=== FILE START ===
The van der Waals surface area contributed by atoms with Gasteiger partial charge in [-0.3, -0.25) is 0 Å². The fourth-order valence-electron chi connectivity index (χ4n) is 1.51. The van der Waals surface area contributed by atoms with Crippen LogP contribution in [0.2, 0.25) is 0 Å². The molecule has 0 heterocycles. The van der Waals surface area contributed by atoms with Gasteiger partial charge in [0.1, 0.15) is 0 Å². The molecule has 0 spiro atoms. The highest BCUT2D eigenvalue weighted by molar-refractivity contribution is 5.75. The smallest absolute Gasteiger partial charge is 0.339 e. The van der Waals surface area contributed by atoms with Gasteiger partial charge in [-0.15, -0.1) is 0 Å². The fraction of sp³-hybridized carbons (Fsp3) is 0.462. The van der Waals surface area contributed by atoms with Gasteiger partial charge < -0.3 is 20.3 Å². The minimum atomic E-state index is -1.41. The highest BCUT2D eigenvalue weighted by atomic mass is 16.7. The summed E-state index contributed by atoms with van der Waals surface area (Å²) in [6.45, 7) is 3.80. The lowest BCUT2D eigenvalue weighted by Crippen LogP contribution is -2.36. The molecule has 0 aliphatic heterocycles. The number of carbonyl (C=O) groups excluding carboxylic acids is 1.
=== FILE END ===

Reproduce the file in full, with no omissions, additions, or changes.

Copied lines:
The van der Waals surface area contributed by atoms with Gasteiger partial charge in [-0.3, -0.25) is 0 Å². The fourth-order valence-electron chi connectivity index (χ4n) is 1.51. The van der Waals surface area contributed by atoms with Crippen LogP contribution in [0.2, 0.25) is 0 Å². The molecule has 0 heterocycles. The van der Waals surface area contributed by atoms with Gasteiger partial charge in [0.1, 0.15) is 0 Å². The molecule has 0 spiro atoms. The highest BCUT2D eigenvalue weighted by molar-refractivity contribution is 5.75. The smallest absolute Gasteiger partial charge is 0.339 e. The van der Waals surface area contributed by atoms with Gasteiger partial charge in [-0.15, -0.1) is 0 Å². The fraction of sp³-hybridized carbons (Fsp3) is 0.462. The van der Waals surface area contributed by atoms with Gasteiger partial charge < -0.3 is 20.3 Å². The minimum atomic E-state index is -1.41. The highest BCUT2D eigenvalue weighted by atomic mass is 16.7. The summed E-state index contributed by atoms with van der Waals surface area (Å²) in [6.45, 7) is 3.80. The lowest BCUT2D eigenvalue weighted by Crippen LogP contribution is -2.36. The molecule has 0 aliphatic heterocycles. The number of carbonyl (C=O) groups excluding carboxylic acids is 1.